Diesel Fumes Can Cause Cancer Says The WHO

Diesel Fumes can cause Cancer says the WHO

It was recognized many years ago that smog was bad for our health, and then somewhat more recently that lead was poisonous and our exposure to it should be minimized, that smoking causes lung cancer, and so on.

Yet people have been positively encouraged to buy diesel cars instead of petrol despite the strong suspicion that the particulates contained therein would be likely to be damaging to health. One wonders whether this has been based more on saving money than safeguarding health, but now, at last, there is seemingly irrefutable evidence that diesel fumes contain both particulates and chemicals that are carcinogenic.

It has taken 20 years or so from the time that diesel fumes were thought to be carcinogenic (cancer producing) to the present time when the World Health Organisation has decreed that they are carcinogenic.

An article explains that, this decision has been reached following a week-long meeting of international experts, who found the evidence of a health risk “compelling”.

The International Agency for Research on Cancer (IARC) told the press on Tuesday that it had based its decision on “sufficient evidence that exposure is associated with an increased risk for lung cancer.

The new decision follows an IARC Monographs Meeting that took place from 5 to 12 June in Lyon, France, and places diesel engine exhaust in Group 1, alongside more than 100 other agents such as tobacco products, asbestos, benzene, UV rays and second-hand smoke. The panel also noted that there was a link between exposure to diesel engine exhaust and higher risk of bladder cancer.

“Given the additional health impacts from diesel particulates, exposure to this mixture of chemicals should be reduced worldwide,” said Porter, who is Director of the National Centre for Environmental Health and the Agency for Toxic Substances and Disease Registry at the US Centres for Disease Control and Prevention (CDC).

The IARC says there is now sufficient evidence for governments and decision makers to formulate environmental standards for diesel exhaust emissions and to work with engine and fuel manufacturers to attain these targets.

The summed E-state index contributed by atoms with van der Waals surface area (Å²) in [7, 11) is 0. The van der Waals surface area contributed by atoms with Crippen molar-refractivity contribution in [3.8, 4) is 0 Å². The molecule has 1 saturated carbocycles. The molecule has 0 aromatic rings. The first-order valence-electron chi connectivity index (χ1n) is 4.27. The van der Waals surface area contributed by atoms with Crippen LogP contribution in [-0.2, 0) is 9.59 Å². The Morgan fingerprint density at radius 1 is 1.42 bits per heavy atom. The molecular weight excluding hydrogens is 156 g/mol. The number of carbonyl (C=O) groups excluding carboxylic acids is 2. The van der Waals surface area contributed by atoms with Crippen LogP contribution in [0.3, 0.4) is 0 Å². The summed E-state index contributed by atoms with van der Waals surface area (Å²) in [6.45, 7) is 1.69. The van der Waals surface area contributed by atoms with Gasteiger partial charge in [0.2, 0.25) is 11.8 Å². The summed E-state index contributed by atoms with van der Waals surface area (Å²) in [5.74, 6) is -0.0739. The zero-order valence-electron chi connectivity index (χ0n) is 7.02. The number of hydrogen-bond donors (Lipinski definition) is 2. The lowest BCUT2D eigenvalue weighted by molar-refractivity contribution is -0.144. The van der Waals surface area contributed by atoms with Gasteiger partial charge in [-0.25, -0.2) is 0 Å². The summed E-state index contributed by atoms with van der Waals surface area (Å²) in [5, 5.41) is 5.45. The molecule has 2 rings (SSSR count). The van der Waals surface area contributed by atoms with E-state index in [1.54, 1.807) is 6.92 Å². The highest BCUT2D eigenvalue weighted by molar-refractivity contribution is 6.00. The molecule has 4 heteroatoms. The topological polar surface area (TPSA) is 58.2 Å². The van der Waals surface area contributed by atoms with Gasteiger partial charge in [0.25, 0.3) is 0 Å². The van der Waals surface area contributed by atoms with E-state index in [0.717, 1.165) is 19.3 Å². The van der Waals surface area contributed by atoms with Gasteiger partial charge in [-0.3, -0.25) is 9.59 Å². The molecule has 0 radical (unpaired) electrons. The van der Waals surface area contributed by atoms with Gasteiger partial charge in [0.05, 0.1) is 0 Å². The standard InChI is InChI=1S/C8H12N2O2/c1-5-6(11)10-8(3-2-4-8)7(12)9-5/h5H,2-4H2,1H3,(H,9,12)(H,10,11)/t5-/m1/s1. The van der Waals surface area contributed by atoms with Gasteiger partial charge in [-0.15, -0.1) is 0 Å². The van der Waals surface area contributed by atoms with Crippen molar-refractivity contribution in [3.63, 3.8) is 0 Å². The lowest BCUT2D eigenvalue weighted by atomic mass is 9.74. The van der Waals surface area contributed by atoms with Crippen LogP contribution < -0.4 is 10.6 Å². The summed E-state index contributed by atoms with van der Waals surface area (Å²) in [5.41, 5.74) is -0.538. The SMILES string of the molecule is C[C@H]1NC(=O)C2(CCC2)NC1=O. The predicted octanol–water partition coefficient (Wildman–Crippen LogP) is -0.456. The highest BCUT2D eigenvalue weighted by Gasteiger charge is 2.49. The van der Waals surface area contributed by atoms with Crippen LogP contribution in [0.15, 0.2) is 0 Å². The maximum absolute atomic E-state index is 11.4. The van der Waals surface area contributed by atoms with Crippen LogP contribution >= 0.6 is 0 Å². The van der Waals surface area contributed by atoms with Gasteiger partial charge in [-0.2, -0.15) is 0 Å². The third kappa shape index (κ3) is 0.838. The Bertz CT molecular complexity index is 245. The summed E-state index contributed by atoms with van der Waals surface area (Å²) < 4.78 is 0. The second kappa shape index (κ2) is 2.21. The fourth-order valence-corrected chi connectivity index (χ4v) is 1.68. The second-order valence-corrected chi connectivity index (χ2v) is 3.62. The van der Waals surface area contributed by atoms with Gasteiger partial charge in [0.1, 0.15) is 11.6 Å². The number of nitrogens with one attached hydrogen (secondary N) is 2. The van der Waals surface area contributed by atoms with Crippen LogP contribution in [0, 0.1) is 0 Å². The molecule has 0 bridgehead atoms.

Dr Christopher Wild, Director of IARC, said the new ruling “sends a strong signal” for action to protect public health. He said action is “needed globally, including among the more vulnerable populations in developing countries where new technology and protective measures may otherwise take many years to be adopted”.

This judgement on the health risk of diesel fumes has of course, caused some consternation and alarm amongst motor manufacturers who say they have already spent a great deal of money on improving technology, but now that this situation is a major public health concern they will likely have to spend even more money to make exhaust gases cleaner.

Whilst this is likely to happen now and is to be applauded, it is a shame for those who have had 20 years of breathing in these deadly fumes and may be harbouring as yet undetected cancers as a result. Some might say that it is only with the benefit of several epidemiological studies and continuing research that we could be sure about this health risk, but surely it would have been better to err on the side of being safe rather than sorry all those years ago.

If more stringent regulations on diesel emissions had been introduced then it would have forced motor manufacturers to seek the technology to overcome the problem then rather than now.